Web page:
Nagging street problems will get attention under a new plan for aldermen to inspect street wear and damage under complaint in their wards.

Alderman Herb Adams, acting president of the board, said he launched the street inspection program aimed at making emergency street repairs such as filling potholes and fixing broken curbs that create a danger to motorists or pedestrians.

The public works department is responsible for street repairs.

Major street repairs, such as reconstruction and resurfacing, are scheduled through budget planning and county, state and federal transportation grant applications.

Adams said he and other aldermen have been concerned that people are coming to city meetings to complain about street repairs that should have been made years ago.

Adams told The Missourian that he and Alderman Ed Gass met with Mayor Steve Myers and City Administrator Steve Roth to explain the board members’ role in emergency repairs.

“We told them that we would be making inspection tours of city streets to look at the problems citizens have complained about,” he said.

Adams said he feels that so much control is being placed on the public works department that Commissioner Robert Brueggemann was hampered from acting on his own.

“When I approached Robert (Brueggemann) about why a specific repair wasn not made, he said he had been told to hold off,” Adams said. “Ed and I think the right way to do this is for aldermen to inspect the problem areas and make a motion in the city board meeting to require that repairs be made.”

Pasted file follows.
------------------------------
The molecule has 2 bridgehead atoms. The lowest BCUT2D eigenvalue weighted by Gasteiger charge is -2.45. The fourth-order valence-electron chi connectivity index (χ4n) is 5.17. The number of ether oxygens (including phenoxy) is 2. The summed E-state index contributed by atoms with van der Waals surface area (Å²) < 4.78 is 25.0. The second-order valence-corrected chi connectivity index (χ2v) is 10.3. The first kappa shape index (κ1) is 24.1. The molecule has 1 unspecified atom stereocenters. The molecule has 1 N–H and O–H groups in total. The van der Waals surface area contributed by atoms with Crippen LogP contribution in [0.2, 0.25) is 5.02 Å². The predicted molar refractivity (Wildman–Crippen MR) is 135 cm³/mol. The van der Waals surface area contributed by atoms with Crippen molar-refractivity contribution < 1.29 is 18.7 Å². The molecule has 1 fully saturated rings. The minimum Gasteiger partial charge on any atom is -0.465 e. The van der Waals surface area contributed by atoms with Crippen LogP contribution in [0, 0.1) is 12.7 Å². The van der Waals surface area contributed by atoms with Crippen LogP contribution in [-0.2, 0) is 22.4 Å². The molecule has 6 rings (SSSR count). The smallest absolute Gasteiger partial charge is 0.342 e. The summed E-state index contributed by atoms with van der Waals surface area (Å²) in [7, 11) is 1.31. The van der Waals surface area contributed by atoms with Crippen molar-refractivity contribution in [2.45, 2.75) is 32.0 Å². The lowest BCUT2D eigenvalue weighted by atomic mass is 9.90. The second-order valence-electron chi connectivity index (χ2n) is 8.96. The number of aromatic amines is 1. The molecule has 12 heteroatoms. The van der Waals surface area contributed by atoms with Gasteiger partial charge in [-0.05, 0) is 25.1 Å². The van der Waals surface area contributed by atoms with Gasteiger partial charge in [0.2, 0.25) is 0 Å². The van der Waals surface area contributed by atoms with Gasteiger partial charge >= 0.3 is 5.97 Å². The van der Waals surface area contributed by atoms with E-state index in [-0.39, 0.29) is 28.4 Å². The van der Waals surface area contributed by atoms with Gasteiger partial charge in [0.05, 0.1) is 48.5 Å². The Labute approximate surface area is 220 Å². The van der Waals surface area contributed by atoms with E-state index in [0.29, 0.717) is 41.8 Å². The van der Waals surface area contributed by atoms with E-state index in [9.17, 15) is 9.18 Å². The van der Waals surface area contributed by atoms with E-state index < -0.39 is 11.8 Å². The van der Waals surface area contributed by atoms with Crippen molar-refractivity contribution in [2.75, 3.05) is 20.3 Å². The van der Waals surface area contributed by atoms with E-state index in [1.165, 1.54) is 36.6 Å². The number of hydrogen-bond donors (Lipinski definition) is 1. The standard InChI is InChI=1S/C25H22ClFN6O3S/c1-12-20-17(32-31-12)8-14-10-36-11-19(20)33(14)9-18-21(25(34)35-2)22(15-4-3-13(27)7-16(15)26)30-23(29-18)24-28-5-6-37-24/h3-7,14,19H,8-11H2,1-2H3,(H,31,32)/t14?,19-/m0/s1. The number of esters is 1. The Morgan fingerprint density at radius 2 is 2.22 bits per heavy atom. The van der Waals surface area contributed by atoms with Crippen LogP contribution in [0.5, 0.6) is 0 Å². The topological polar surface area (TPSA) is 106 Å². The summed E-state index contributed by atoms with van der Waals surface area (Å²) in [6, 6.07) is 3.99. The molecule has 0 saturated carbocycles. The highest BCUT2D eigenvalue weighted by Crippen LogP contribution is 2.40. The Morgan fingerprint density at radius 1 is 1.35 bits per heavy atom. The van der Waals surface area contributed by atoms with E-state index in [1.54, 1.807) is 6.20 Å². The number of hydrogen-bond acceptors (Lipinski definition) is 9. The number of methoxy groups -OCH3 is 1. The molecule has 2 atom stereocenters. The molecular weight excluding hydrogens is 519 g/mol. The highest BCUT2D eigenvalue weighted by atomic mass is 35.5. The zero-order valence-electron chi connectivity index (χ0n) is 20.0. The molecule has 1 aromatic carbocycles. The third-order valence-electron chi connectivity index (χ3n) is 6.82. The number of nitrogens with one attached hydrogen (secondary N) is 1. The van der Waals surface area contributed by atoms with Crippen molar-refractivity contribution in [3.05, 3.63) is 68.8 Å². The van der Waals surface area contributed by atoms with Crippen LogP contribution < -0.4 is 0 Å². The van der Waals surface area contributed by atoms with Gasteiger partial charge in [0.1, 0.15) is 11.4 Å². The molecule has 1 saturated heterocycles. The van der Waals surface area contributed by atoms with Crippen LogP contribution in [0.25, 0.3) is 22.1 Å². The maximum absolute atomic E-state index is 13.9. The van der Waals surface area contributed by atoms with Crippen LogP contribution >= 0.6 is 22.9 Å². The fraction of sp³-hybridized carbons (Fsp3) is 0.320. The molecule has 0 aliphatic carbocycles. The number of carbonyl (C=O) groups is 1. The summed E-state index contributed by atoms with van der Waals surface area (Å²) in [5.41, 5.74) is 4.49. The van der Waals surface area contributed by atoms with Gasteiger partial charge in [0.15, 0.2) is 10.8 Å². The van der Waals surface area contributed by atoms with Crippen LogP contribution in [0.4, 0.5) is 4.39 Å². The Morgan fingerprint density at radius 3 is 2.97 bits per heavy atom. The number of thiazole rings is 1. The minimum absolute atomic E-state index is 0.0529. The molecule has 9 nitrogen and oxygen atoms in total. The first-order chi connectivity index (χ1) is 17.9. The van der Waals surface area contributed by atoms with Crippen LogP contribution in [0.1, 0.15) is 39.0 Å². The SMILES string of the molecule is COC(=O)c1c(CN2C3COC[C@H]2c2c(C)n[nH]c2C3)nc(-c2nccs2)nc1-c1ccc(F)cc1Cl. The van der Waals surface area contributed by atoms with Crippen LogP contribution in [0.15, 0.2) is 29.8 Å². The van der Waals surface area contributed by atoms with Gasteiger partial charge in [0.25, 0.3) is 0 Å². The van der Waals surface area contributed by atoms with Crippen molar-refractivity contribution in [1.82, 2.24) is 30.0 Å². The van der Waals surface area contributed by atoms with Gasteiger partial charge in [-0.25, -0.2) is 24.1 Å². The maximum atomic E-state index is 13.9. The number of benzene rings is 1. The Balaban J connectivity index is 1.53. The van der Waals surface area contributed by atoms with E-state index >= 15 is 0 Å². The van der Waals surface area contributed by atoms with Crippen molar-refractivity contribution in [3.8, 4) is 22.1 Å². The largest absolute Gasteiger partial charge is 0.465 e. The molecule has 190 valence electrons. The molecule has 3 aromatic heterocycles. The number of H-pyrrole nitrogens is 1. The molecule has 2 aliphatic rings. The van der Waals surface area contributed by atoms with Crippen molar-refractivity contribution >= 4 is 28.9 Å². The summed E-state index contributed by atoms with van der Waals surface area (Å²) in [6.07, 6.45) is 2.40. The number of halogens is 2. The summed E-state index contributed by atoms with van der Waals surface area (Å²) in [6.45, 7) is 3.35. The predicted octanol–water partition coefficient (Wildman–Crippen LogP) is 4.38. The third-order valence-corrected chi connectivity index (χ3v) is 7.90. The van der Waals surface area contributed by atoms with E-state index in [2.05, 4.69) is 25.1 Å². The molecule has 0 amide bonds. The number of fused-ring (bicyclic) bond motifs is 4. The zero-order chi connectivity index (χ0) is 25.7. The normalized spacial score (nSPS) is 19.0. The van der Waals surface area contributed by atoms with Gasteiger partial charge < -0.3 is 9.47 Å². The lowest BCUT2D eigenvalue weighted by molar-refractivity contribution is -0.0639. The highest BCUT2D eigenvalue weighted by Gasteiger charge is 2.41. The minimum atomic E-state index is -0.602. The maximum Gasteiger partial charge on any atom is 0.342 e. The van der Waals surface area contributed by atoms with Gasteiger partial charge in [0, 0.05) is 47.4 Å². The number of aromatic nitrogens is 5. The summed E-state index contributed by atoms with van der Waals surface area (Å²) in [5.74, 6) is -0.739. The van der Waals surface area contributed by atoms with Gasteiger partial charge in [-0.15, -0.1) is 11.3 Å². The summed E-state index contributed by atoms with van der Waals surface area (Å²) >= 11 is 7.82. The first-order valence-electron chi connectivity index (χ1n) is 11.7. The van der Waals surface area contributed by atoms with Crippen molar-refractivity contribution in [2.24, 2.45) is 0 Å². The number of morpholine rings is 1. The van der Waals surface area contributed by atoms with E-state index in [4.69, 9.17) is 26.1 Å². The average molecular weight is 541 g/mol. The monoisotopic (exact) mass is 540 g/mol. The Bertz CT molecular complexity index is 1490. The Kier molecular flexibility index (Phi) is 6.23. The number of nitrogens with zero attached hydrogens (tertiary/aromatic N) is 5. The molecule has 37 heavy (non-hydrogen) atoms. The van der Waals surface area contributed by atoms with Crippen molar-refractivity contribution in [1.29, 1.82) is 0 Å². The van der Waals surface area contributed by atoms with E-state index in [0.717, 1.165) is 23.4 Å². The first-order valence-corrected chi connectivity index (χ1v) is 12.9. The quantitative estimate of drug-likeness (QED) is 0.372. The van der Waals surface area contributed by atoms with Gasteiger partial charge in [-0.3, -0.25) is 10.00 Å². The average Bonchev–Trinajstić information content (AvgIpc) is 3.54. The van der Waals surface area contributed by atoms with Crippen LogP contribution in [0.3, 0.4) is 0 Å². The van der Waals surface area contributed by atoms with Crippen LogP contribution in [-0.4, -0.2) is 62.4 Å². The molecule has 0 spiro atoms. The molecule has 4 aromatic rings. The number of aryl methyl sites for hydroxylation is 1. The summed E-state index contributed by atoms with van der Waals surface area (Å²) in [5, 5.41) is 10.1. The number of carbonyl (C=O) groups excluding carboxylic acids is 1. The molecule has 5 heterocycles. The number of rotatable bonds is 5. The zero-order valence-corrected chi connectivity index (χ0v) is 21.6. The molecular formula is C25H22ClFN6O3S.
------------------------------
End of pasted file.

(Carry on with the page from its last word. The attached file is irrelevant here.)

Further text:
Adams said since he has been elected acting president of the board of aldermen last April, he had noticed that Alderman Carol Johnson routinely brought requests from her constituents to board meetings.

“If the administration does not have time to follow up on citizen complaints, it is the job of aldermen to respond to what their constituents need,” he said.

Adams said this past week he and Gass rode around to inspect several problems that had been identified, including one that Johnson has brought to the board several times.

“We have some old problems that keep getting shoved off,” he said.

Adams said he and Gass see the actions by aldermen as an aid to the public works department and administration, not as a criticism.

“The only way to bring this forward is for aldermen to identify the need and come to the board meeting with a motion that gives instructions to the administrator and public works department,” he said. “Ultimately, it is the job of aldermen to make sure that the city functions.”

Adams said he sees the drive-throughs as a way for the city to systematically evaluate street conditions, but much more is needed for the city to maintain its streets.

Many of the citizens’ complaints about streets that are wearing out will be solved if voters approve Prop S, a half-cent special transportation sales tax, that will be on the April 2 municipal election ballot.

Adams said for Pacific to be the city that citizens want it to be, it is essential that the city maintain its streets.

“I strongly urge voters to go to the polls and vote yes on Prop S,” he said.